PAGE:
Those suffering from a damaged heart can be treated with their own heart cells. According to a recent research, heart stem cells from children with congenital heart disease can rebuild the damaged heart in the laboratory. The findings apparently have great significance in the health zone.
While conducting the research, cells were achieved from patients ranging in age from a few days after birth to 13 years. These patients were previously subjected to routine congenital cardiac surgery. The number of heart stem cells appears greatest in neonates, that reduce with progression in age. Majority of the stem cells can be possibly found in the upper right chamber of the heart, or the right atrium. The cardiac stem cells seem to be functional and are capable to repair the damaged heart.
“Due to the advances in surgical and medical therapies, many children born with cardiomyopathy or other congenital heart defects are living longer but may eventually succumb to heart failure. This project has generated important pre-clinical laboratory data showing that we may be able to use the patient’s own heart stem cells to rebuild their hearts, allowing these children to potentially live longer and have more productive lives,” shared Sunjay Kaushal, MD, PhD, surgeon in the Division of Cardiovascular Thoracic Surgery at Children’s Memorial Hospital and assistant professor of surgery at Northwestern University Feinberg School of Medicine, lead author of the research.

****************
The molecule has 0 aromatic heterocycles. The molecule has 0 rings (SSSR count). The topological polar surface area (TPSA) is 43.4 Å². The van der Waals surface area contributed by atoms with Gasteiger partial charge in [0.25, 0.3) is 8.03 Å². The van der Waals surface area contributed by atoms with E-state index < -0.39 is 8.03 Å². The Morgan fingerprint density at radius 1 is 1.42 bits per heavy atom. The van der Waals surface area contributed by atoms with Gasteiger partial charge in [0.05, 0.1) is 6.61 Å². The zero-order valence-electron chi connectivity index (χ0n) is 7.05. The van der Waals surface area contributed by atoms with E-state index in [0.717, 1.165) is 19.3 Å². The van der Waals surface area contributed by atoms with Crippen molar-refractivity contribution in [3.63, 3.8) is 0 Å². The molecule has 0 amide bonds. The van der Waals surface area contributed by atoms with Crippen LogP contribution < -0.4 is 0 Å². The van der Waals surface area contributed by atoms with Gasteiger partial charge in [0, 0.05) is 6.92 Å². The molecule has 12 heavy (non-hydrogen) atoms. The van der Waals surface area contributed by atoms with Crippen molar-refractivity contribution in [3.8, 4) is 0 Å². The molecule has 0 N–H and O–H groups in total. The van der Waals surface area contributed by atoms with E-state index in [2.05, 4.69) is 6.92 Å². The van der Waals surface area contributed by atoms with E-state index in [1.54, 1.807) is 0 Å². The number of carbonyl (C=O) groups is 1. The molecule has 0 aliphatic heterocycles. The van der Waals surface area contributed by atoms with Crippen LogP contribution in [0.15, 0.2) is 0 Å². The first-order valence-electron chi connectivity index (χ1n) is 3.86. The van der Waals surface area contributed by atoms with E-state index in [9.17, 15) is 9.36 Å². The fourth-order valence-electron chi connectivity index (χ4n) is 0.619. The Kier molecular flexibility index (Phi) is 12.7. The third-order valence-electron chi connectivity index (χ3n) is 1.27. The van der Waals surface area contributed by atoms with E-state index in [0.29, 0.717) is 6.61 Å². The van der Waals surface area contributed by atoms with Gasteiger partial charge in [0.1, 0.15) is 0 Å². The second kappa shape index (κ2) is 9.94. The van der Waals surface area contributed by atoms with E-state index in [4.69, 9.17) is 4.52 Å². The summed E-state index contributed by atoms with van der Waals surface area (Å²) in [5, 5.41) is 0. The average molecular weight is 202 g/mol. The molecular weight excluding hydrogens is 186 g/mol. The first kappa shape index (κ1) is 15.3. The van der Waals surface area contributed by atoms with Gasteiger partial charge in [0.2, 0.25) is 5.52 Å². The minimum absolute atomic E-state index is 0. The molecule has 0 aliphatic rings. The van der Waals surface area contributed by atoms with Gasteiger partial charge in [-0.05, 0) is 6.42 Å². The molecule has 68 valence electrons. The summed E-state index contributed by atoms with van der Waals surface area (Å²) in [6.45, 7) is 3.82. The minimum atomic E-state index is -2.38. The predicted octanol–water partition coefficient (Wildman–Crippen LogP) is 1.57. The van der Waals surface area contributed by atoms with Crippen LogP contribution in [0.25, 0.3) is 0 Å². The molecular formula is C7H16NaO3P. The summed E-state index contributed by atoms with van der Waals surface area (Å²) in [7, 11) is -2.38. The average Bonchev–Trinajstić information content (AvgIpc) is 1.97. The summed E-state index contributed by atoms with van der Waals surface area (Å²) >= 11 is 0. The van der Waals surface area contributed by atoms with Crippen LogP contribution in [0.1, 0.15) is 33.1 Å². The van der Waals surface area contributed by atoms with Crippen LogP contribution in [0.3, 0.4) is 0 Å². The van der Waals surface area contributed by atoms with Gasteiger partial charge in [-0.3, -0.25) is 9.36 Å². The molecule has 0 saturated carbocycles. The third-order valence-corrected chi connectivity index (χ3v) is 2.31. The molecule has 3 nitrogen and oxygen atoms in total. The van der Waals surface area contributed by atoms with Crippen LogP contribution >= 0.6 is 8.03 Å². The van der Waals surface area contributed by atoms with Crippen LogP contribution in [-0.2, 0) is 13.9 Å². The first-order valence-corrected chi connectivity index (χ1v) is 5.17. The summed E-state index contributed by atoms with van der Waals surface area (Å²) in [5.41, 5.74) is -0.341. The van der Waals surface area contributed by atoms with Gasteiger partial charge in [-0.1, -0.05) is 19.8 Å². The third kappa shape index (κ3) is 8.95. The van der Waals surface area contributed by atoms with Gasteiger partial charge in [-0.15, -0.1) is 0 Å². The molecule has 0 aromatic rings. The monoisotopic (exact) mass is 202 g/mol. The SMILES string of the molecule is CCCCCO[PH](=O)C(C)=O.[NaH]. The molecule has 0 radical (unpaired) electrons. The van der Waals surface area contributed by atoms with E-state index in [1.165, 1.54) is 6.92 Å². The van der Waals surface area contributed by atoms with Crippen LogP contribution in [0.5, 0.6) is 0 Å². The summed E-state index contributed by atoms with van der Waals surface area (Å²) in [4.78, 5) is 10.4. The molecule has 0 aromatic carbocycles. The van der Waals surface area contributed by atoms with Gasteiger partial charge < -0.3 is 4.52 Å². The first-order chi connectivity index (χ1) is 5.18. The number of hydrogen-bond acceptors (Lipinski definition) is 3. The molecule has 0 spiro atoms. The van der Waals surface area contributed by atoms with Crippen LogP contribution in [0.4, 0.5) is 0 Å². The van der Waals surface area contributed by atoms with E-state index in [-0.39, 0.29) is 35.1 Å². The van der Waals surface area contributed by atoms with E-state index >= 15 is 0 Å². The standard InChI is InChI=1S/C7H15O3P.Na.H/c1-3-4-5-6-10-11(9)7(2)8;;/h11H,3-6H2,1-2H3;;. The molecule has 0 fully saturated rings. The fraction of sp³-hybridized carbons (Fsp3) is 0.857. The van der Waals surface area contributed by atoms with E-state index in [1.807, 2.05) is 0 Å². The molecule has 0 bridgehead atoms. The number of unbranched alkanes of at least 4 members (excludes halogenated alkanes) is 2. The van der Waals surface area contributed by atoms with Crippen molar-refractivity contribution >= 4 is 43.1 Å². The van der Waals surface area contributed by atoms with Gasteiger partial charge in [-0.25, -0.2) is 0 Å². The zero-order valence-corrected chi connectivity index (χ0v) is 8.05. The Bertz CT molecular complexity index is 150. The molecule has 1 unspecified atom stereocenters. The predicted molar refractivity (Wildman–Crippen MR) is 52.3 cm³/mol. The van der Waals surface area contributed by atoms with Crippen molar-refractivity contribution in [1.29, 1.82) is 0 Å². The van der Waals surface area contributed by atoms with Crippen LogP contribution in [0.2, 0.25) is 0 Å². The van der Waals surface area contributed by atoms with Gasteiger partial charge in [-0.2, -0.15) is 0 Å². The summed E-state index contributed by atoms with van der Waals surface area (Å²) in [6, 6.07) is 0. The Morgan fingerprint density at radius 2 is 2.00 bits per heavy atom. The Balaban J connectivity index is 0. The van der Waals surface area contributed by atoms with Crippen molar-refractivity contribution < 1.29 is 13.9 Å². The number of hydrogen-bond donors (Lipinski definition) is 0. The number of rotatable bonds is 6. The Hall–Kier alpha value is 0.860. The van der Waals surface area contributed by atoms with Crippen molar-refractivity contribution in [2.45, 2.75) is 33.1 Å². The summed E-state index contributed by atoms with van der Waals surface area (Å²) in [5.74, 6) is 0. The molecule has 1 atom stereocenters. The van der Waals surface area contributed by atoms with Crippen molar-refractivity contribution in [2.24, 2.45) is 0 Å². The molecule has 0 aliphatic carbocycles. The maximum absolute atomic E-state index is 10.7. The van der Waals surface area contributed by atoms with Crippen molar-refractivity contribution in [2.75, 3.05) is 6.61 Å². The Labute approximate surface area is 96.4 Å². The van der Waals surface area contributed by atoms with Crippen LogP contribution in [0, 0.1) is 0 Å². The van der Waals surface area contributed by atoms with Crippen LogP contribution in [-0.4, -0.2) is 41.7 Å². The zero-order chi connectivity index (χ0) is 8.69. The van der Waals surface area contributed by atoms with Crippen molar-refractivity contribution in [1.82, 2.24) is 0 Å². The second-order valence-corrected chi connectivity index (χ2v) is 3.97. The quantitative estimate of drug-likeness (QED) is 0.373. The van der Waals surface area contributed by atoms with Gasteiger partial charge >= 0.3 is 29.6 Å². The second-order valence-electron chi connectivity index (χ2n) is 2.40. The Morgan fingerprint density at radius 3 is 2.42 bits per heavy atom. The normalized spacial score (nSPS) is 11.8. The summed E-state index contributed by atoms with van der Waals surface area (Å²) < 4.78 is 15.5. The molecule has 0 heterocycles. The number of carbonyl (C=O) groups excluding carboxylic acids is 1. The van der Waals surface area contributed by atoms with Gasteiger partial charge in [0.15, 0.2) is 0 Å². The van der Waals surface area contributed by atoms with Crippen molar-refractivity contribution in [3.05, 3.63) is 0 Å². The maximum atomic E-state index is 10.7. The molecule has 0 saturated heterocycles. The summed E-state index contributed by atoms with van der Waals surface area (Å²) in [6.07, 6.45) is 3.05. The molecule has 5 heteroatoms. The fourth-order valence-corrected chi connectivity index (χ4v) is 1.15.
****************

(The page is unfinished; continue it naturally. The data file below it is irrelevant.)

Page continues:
It is known that heart disease among kids is markedly different than that in older people. Adults presumably suffer heart failure from coronary artery disease or atherosclerosis. But the heart failure in children occurs probably because they acquire cardiomyopathy or have a congenital condition. In such a congenital condition, the heart chambers may be small or in the wrong position causing the heart to pump inefficiently. The current method of treating the damaged heart is supposedly beneficial for children diagnosed with congenital heart disease.
The research will be published in the February issue of Circulation, a scientific journal of the American Heart Association.